The article talks about predicting decisions going back to 1953. It also says it's easy to come up with good predictors for specific time ranges. Your rejection algorithm works well for the last year or so, but the article you cite is based on the last years statistics only. The actual article talks about using a whole pile of inputs and learning a good predictor. It sounds like it would have easily learned your strategy, though the article isn't clear. Apparently the algorithm is doing just about as well as humans trying to predict the decision, where the best humans have just a small amount better track record.

Comment: Workers are Better Off (Score 1) 778

by MarkWegman (#47493919) Attached to: States That Raised Minimum Wage See No Slow-Down In Job Growth
There is a mixed economic record of what happens to unemployment when you raise the minimum wage when there are more people looking for jobs than there are jobs. This adds some more evidence showing lack of correlation but not about causation. But the evidence is clear that for those employed raising the minimum wage is a very big win. The minimum wage will still keep people in poverty. It will keep Walmart workers needing to get food stamps, with the federal government in essence subsidizing the Walmart pay. The CBO's original estimate said there were different models for what would happen to unemployment, some increasing is slightly some even decreasing it. But the original estimate also showed that it would help a wide swath of Americans. The problem with the current economic situation is a lack of demand and that companies are hording money instead of spending it. If everyone and every company decided to go out and buy the sellers would feel better and since most buyers are actually also sellers we'd all do well. Raising minimum wage causes some more spending and that's good. That's not to say that it's always good. If the economy were overheating and minimum wage workers were paid say 10% of what corporate CEO's were, raising the minimum wage would probably be bad. But we're no where near that.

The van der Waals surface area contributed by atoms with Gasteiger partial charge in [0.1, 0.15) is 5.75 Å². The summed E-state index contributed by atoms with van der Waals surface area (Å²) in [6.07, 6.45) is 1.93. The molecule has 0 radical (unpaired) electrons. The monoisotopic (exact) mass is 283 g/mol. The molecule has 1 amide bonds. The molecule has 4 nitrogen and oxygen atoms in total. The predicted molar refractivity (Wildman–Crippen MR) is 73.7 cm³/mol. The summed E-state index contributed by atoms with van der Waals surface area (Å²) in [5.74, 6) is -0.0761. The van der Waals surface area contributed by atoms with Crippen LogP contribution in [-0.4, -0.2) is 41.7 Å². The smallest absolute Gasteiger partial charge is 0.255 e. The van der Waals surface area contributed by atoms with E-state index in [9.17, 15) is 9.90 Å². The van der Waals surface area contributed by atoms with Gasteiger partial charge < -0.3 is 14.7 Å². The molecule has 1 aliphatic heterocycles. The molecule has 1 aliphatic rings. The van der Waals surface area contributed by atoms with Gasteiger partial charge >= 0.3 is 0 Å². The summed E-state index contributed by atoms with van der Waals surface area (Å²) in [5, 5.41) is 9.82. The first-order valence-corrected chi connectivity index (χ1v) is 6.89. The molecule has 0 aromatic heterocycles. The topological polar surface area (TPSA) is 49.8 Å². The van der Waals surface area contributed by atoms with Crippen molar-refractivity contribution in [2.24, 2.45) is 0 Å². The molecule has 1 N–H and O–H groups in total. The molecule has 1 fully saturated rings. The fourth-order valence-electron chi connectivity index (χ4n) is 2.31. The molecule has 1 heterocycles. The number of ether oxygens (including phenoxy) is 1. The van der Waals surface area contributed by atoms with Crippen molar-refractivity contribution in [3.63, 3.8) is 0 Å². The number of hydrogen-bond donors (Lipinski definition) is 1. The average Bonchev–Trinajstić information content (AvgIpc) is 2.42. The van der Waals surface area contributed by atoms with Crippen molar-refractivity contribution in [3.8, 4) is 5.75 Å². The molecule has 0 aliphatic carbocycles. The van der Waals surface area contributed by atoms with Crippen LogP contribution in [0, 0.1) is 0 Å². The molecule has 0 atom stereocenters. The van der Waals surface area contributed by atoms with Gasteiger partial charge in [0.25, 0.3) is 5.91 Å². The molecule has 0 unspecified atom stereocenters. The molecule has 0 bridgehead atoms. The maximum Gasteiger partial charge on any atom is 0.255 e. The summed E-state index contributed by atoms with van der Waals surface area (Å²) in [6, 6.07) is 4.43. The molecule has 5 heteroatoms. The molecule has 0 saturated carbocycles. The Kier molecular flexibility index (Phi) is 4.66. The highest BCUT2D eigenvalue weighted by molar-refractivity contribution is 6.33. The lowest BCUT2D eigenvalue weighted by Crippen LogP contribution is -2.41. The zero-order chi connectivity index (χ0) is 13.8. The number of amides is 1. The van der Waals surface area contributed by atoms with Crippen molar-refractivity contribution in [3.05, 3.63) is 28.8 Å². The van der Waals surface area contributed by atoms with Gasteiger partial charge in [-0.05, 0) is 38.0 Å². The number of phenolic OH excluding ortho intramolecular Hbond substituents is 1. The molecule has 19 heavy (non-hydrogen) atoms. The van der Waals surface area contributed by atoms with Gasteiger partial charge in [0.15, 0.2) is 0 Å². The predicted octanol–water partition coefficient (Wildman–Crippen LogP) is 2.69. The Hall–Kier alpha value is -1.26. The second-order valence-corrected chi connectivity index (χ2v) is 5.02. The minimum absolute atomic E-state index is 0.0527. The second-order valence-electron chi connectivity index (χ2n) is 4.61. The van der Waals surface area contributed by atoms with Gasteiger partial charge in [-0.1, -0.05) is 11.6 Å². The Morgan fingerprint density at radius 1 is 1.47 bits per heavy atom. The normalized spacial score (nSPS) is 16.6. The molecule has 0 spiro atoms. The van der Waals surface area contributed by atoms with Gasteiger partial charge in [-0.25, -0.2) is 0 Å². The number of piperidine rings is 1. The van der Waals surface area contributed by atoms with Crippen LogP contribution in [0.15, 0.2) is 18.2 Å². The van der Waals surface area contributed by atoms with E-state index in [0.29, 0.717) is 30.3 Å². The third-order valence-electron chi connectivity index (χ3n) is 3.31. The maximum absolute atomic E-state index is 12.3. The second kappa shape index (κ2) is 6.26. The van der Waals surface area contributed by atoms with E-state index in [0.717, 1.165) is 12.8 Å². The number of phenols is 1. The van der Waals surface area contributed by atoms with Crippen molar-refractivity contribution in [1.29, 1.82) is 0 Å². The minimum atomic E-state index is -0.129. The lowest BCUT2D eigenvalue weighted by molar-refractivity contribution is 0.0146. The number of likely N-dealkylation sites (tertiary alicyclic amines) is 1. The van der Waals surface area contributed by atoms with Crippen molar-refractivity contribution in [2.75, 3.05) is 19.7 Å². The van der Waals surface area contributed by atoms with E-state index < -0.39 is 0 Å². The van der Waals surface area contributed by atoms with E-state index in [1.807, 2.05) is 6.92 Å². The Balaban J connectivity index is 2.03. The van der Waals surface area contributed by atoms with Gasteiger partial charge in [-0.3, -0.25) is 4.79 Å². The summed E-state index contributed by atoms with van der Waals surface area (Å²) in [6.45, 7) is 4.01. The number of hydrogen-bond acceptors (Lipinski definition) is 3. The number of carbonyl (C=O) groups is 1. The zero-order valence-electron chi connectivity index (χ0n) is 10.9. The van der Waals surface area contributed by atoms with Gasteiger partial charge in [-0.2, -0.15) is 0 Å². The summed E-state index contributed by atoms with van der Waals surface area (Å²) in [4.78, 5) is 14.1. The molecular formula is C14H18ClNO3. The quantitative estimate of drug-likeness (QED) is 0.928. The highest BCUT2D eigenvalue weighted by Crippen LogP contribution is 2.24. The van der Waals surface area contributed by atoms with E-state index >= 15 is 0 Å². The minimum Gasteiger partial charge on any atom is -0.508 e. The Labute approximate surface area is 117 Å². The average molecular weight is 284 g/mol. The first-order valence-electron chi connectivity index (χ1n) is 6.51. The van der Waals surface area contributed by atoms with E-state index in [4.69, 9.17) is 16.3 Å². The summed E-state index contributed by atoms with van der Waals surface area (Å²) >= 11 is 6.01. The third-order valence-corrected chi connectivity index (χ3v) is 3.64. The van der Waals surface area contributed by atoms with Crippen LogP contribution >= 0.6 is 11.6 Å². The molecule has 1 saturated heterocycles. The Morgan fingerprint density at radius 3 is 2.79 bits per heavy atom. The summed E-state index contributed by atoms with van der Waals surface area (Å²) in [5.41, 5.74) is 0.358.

Comment: Read TFA (Score 2) 322

by MarkWegman (#47190053) Attached to: Fixing China's Greenhouse Gas Emissions For Them
The actual op-ed column by Krugman is mostly celebrating that the US is finally doing something. He then goes over all the excuses used to justify inaction. One of those is that we can't do anything because China might... He then points out that if that happens, China could be pressured by us.

In other columns and particularly his blog, which usually has much more data (and visualizations of the data etc) http://krugman.blogs.nytimes.c... Krugman is well aware that the US must act before the rest just because we are one of the biggest offenders here with much more CO2 use per capita than others.

Comment: Hydrogen-Boron reaction (Score 1) 280

This article covers the pros and cons of Hydrogen-Boron reaction. You do avoid the nasty neutron radiation issues but at a cost of needing 10 times the kind of temperature we have spent decades trying to achieve. While the posting says much of the energy is easy to convert to electricity a lot of it escapes as photons. The fact that the article in the posting doesn't cite the issues suggests that it's not a balanced article and is the kind you'd expect for fundraising from naive people (aka us). I do agree with some of the comments above that it's a shame that boards of scientists who know the issues don't have funds to distribute to crazy ideas like this with potential huge payoffs, without politicians complaining that when scientists take a risk they mostly fail.